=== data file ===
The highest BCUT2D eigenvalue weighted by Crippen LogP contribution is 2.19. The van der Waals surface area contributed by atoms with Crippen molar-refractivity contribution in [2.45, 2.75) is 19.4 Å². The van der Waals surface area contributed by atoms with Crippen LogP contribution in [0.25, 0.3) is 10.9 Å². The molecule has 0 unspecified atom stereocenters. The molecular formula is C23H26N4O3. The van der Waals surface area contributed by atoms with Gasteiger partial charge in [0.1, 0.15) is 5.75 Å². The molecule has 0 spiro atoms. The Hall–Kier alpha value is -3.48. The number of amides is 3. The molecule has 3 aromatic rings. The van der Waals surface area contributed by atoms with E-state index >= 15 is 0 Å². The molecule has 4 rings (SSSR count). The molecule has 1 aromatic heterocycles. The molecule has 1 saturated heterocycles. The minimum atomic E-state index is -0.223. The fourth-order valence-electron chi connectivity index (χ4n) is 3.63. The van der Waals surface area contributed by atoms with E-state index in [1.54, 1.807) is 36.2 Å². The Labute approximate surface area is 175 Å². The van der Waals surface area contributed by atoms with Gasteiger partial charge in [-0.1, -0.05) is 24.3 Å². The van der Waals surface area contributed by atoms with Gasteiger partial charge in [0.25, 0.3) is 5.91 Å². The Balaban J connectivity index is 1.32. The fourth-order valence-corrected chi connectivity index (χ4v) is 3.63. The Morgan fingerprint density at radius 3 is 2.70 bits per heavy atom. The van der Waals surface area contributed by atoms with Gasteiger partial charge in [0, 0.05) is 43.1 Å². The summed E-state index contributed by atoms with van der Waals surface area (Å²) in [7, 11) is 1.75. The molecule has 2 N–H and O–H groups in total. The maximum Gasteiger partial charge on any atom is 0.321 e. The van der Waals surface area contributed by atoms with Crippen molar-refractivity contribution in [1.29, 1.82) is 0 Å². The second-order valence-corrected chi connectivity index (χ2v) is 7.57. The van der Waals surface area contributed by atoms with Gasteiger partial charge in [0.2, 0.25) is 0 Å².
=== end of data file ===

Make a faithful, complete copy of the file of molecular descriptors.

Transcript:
The highest BCUT2D eigenvalue weighted by Crippen LogP contribution is 2.19. The van der Waals surface area contributed by atoms with Crippen molar-refractivity contribution in [2.45, 2.75) is 19.4 Å². The van der Waals surface area contributed by atoms with Crippen LogP contribution in [0.25, 0.3) is 10.9 Å². The molecule has 0 unspecified atom stereocenters. The molecular formula is C23H26N4O3. The van der Waals surface area contributed by atoms with Gasteiger partial charge in [0.1, 0.15) is 5.75 Å². The molecule has 0 spiro atoms. The Hall–Kier alpha value is -3.48. The number of amides is 3. The molecule has 3 aromatic rings. The van der Waals surface area contributed by atoms with E-state index >= 15 is 0 Å². The molecule has 4 rings (SSSR count). The molecule has 1 aromatic heterocycles. The molecule has 1 saturated heterocycles. The minimum atomic E-state index is -0.223. The fourth-order valence-electron chi connectivity index (χ4n) is 3.63. The van der Waals surface area contributed by atoms with E-state index in [1.54, 1.807) is 36.2 Å². The Labute approximate surface area is 175 Å². The van der Waals surface area contributed by atoms with Gasteiger partial charge in [-0.1, -0.05) is 24.3 Å². The van der Waals surface area contributed by atoms with Gasteiger partial charge in [0.25, 0.3) is 5.91 Å². The Balaban J connectivity index is 1.32. The fourth-order valence-corrected chi connectivity index (χ4v) is 3.63. The Morgan fingerprint density at radius 3 is 2.70 bits per heavy atom. The van der Waals surface area contributed by atoms with Gasteiger partial charge in [0, 0.05) is 43.1 Å². The summed E-state index contributed by atoms with van der Waals surface area (Å²) in [7, 11) is 1.75. The molecule has 2 N–H and O–H groups in total. The maximum Gasteiger partial charge on any atom is 0.321 e. The van der Waals surface area contributed by atoms with Crippen molar-refractivity contribution in [1.29, 1.82) is 0 Å². The second-order valence-corrected chi connectivity index (χ2v) is 7.57. The van der Waals surface area contributed by atoms with Gasteiger partial charge in [0.2, 0.25) is 0 Å².